by Charles Weller August 19, 2014
Often perceived to be the “metabolic bad guy”, fats are found in nearly every food we eat. From fried food to sweet treats to sizzling steaks, fatty foods seem to come to us with a warning sign from health care officials. Fat molecules are made up of smaller parts, called fatty acids. They are one of the three basic nutrient components of food – the other two being proteins and carbohydrates.
Fats contain more than twice the calories per gram when compared to proteins and carbohydrates. Each gram of fat contains 9 calories of energy, whereas proteins and carbohydrates each contain approximately 4 calories. For this reason, it’s most likely that fats have earned their bad reputation (Not to mention the simple truth that fats are called, well, “fat”).
There are however, some redeeming characteristics of this often misunderstood nutrient, and some very important, even critical, functions of fats. And don’t let that keep you from getting the healthy fatty acids, Omega-3 and Omega-6, that your body needs. As coconut oil displays the health benefits of saturated fat, Omega-3 and Omega-6 fatty acids do the same for polyunsaturated fats, when taken in moderation of course. And while many benefits are known, there are still more that are being realized as people turn towards healthy, natural sources of these nutrients.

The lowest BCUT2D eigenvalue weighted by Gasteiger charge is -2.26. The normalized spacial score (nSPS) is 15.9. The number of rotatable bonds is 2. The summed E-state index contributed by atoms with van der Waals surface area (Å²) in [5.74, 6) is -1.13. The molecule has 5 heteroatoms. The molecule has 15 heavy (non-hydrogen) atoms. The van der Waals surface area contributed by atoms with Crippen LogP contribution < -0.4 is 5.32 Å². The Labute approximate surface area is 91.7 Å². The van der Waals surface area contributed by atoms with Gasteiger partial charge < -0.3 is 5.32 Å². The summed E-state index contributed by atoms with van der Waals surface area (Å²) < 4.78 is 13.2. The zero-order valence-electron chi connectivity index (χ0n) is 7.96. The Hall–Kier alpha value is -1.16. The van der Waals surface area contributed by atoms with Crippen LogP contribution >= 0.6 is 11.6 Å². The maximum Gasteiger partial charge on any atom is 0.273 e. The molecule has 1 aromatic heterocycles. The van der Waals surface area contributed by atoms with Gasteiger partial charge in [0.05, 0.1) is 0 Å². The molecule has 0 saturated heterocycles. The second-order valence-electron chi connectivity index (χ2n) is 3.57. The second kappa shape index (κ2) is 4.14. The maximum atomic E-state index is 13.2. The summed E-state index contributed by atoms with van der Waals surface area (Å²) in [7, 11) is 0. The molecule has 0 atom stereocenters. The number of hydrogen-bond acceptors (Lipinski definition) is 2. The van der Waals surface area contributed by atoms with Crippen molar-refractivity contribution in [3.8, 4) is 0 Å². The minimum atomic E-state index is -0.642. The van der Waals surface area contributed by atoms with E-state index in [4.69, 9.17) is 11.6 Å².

Omega-3 and omega-6 are polyunsaturated fatty acids and are considered essential nutrients for our health. This means that they are vital for normal bodily functions and because they cannot be synthesized by the human body, they must be included as part of a balanced diet.
There are more than enough reasons to make sure that you are getting enough of these healthy fats in your diet. Specifically, Omega-3 and Omega-6 are linked to the control of various bodily processes such as:
In addition, various studies support these fatty acids’ role in protecting against heart disease and stroke, and providing potential benefits for conditions such as rheumatoid arthritis, lupus, cancer and inflammatory bowel disease.
There are several common sources of Omega-3 fatty acids which include fish, squid, and algal oils as well as various plant oils. These plant oils can be found in sacha inchi and hemp seed proteins, a basis for the Plant-Based Protein Blend in Ground-Based Nutrition’s Superfood Protein Smoothie. There is a difference in the type of Omega-3 fatty acids provided from fish and plant oils; fish sources provide eicosapentaenoic acid (EPA) and docosahexaenoic acid (DHA) while plant sources provide alpha-linolenic acid (ALA). However, because the body has the ability to partially convert ALA to EPA and DHA, one does not necessarily need to consume fish oil to get EPA and DHA.
Omega-6 fatty acids can found in a variety foods ranging from eggs, poultry, and pork to sunflower and flaxseed oil to pumpkin seeds and almonds. It is important to be selective in the source however, as many of the options are processed and are not considered heart-healthy. Foods such as dressings, mayonnaise, shortening, baked pastries, lunchmeats, bacon, and canned meats, most likely contain more fatty acids, along with other unhealthy ingredients, than is essential for the body. Consider natural sources of Omega-6 as better alternatives such as seeds, nuts, soy-based foods, as well as Superfood Protein Smoothie - a premium source for these essential fatty acids.
Ground-Based Nutrition never uses artificial sweeteners, colors, dye, additives, or other synthetic chemicals. Superfood Protein Smoothie is vegan friendly, gluten free, soy free, and dairy free.
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